The election of Donald Trump as president proved that.
Thank God and 63 million patriotic Americans.
Professor Tom Nichols wrote in Foreign Affairs:
How America Lost Faith in Expertise. And Why That's a Giant ProblemActually, rejecting the experts is a good thing because the experts have been so wrong about so many things in recent years.
That's because the current university system's emphasis on credentials instead of knowledge is churning out elitists and Marxists who ignore facts, science, and history in favor of The Narrative.
Intelligent people reject false prophets.
We have and we continue to do so.
Taki Theodoracopulos wrote today, "Despite the fact that Donald Trump gained the presidency by beating both political parties and roughly 99% of the mainstream media — and despite the fact that according to most estimates, he took every dollar he inherited from his father and multiplied it by 100 — his critics seem hardwired to depict him as an incompetent boob and a financial failure."
Taki was taking to task Rachel Maddow, PhD., over her bumbling attempt to expose Trump as a tax cheat with a piece of paper that showed he paid $38 million in income and FICA taxes in 2005 on an income of $153 million.
She relied on the expertise of David Cay Johnston a "Recipient of the Pulitzer Prize, an IRE Medal and the George Polk Award." His books include "Perfectly Legal: The Covert Campaign to Rig Our Tax System to Benefit the Super Rich — and Cheat Everybody Else," and "Free Lunch: How the Wealthiest Americans Enrich Themselves at Government Expense (and Stick You With the Bill)."
If paying $38 million in federal taxes on $153 million in income is cheating on one's taxes, then we finally found the one area where Trump is incompetent.
The experts have been wrong for so long that we should be glad to be rid of them.
Nutrition experts seem to get everything wrong. Consider this compilation of myths. I have no idea whether they are myths, by the way. They may be true. We don't know. How do you make public policy when you don't know?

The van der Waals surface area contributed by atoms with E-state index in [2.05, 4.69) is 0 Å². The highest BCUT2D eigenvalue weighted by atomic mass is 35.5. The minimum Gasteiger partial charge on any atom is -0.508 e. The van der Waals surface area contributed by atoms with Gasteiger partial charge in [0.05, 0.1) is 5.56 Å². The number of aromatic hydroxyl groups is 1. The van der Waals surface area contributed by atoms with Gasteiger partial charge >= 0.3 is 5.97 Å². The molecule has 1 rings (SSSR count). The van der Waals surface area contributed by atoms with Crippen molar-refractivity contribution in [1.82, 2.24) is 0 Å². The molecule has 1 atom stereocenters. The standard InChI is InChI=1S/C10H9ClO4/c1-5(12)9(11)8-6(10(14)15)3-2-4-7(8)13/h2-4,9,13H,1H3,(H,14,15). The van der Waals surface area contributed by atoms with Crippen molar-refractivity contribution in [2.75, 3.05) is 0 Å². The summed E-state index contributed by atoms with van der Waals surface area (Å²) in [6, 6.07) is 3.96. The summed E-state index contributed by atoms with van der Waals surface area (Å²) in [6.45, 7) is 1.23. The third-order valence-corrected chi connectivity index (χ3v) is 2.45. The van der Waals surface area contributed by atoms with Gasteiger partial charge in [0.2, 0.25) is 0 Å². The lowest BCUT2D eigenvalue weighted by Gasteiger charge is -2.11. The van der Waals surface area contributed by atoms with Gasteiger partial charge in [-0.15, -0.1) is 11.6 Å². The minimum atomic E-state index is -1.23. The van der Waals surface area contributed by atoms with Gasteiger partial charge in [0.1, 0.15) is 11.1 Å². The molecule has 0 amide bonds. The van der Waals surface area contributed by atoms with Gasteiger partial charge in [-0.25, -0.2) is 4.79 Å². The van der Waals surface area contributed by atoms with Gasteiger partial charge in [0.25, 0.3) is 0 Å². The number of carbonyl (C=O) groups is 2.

Or consider the Doomsday Clock. All my life the Bulletin of Atomic Scientists has told me we are only minutes from nuclear annihilation. The closest we came to anyone using nukes was in the 1962 Cuban Missile Crisis. But nevertheless, we have been minutes from atomic obliteration since 1945.
When I was a teen, the experts told us the world would be thrown into chaos when the population hit 5 billion in 2000.
We hit 7 billion and there was no mass starvation, or war for precious metals.
In the 1970s, experts warned us of global cooling.
In the 1990s, experts warned us of global warming.
Now experts warn us of climate change.
Peak Oil -- the moment when we start to run out of it -- keeps being delayed by advances in technology, the most recent being the perfection and popularization of hydraulic fracturing to tap into the oil locked in the shale formations.
The expert on all things known to man -- Barack Obama -- told us we cannot just drill our way out of this.
The town fool (well, if you live in SNL-ville) Sarah Palin told us, "Drill, baby, drill."
The expert on all things known to man -- Barack Obama -- told us we could keep our doctor and save $2,500 a year on premiums under his health insurance plan.
The racist Tea Party (again, if you live in SNL-ville) told us premiums would rise, deductibles would rise, and you would not be able to keep your doctor.
The expert on all things known to man -- Barack Obama -- told us the Islamic State was the JV team.
The expert on all things known to man -- Barack Obama -- told us Iran was not seeking nukes, and that President Bush was just rattling sabers.
Need I rub the noses of the experts in their predictions about Donald Trump?
As Glenn Reynolds wrote:
It was experts that gave us the financial crisis, it was experts that gave us the Middle East meltdown, it was experts who gave us the obesity epidemic and the opioid crisis. And yet the experts pay no price for their failures, and cling bitterly to their credentials and self-esteem, while claiming that the problem lies in the anti-intellectualism of ordinary citizens.Skepticism is our savior in a world of experts.
Now some may say that I am an expert on President Trump, but I am not.
I have no magic formula or scientific method to reach the conclusions that I have reached about his rise to the presidency and his presidency itself.
I just think for myself.
To be sure, I read the opinions of others (often disguised as news stories) which help me formulate my own opinions -- often going in the opposite direction based solely on the track record of the Paul Krugmans of the world.
But I am only human, born to make mistakes.
I trust God, and have faith in the observation that "There is a special providence for drunkards, fools, and the United States of America."
That guides me through the shoals of public opinion.
Order my books on Kindle or paperback:
"Trump the Press."
"Trump the Establishment."
"Exceptional Americans 2: The Capitalists" (Kindle only).
Autographed paperbacks are available. Email me at DonSurber@GMail.com.
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